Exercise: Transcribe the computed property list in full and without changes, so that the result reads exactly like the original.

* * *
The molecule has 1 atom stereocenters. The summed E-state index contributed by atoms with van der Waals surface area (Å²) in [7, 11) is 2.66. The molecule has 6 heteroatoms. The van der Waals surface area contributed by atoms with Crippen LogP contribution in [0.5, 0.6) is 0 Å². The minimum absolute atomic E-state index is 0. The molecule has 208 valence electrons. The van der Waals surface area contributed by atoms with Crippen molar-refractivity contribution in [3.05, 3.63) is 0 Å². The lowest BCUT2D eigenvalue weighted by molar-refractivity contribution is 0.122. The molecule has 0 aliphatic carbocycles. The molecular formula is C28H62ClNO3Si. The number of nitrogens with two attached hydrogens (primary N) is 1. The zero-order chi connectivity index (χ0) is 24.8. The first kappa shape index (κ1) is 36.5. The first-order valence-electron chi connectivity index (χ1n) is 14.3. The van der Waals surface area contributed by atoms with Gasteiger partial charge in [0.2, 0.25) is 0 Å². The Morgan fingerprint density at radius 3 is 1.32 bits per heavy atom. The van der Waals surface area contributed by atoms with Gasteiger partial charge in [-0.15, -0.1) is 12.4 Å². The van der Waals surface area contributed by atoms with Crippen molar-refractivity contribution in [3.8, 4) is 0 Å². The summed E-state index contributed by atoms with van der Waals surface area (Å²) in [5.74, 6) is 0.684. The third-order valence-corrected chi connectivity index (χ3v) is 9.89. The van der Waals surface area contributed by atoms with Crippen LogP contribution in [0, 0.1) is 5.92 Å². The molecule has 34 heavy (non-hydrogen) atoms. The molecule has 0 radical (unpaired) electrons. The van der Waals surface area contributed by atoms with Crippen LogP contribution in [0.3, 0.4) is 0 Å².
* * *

The molecule has 1 atom stereocenters. The summed E-state index contributed by atoms with van der Waals surface area (Å²) in [7, 11) is 2.66. The molecule has 6 heteroatoms. The van der Waals surface area contributed by atoms with Crippen LogP contribution in [0.5, 0.6) is 0 Å². The minimum absolute atomic E-state index is 0. The molecule has 208 valence electrons. The van der Waals surface area contributed by atoms with Crippen molar-refractivity contribution in [3.05, 3.63) is 0 Å². The lowest BCUT2D eigenvalue weighted by molar-refractivity contribution is 0.122. The molecule has 0 aliphatic carbocycles. The molecular formula is C28H62ClNO3Si. The number of nitrogens with two attached hydrogens (primary N) is 1. The zero-order chi connectivity index (χ0) is 24.8. The first kappa shape index (κ1) is 36.5. The first-order valence-electron chi connectivity index (χ1n) is 14.3. The van der Waals surface area contributed by atoms with Gasteiger partial charge in [0.2, 0.25) is 0 Å². The Morgan fingerprint density at radius 3 is 1.32 bits per heavy atom. The van der Waals surface area contributed by atoms with Gasteiger partial charge in [-0.15, -0.1) is 12.4 Å². The van der Waals surface area contributed by atoms with Crippen molar-refractivity contribution in [3.8, 4) is 0 Å². The summed E-state index contributed by atoms with van der Waals surface area (Å²) in [5.74, 6) is 0.684. The third-order valence-corrected chi connectivity index (χ3v) is 9.89. The van der Waals surface area contributed by atoms with Crippen LogP contribution in [0, 0.1) is 5.92 Å². The molecule has 34 heavy (non-hydrogen) atoms. The molecule has 0 radical (unpaired) electrons. The van der Waals surface area contributed by atoms with Crippen LogP contribution in [0.3, 0.4) is 0 Å².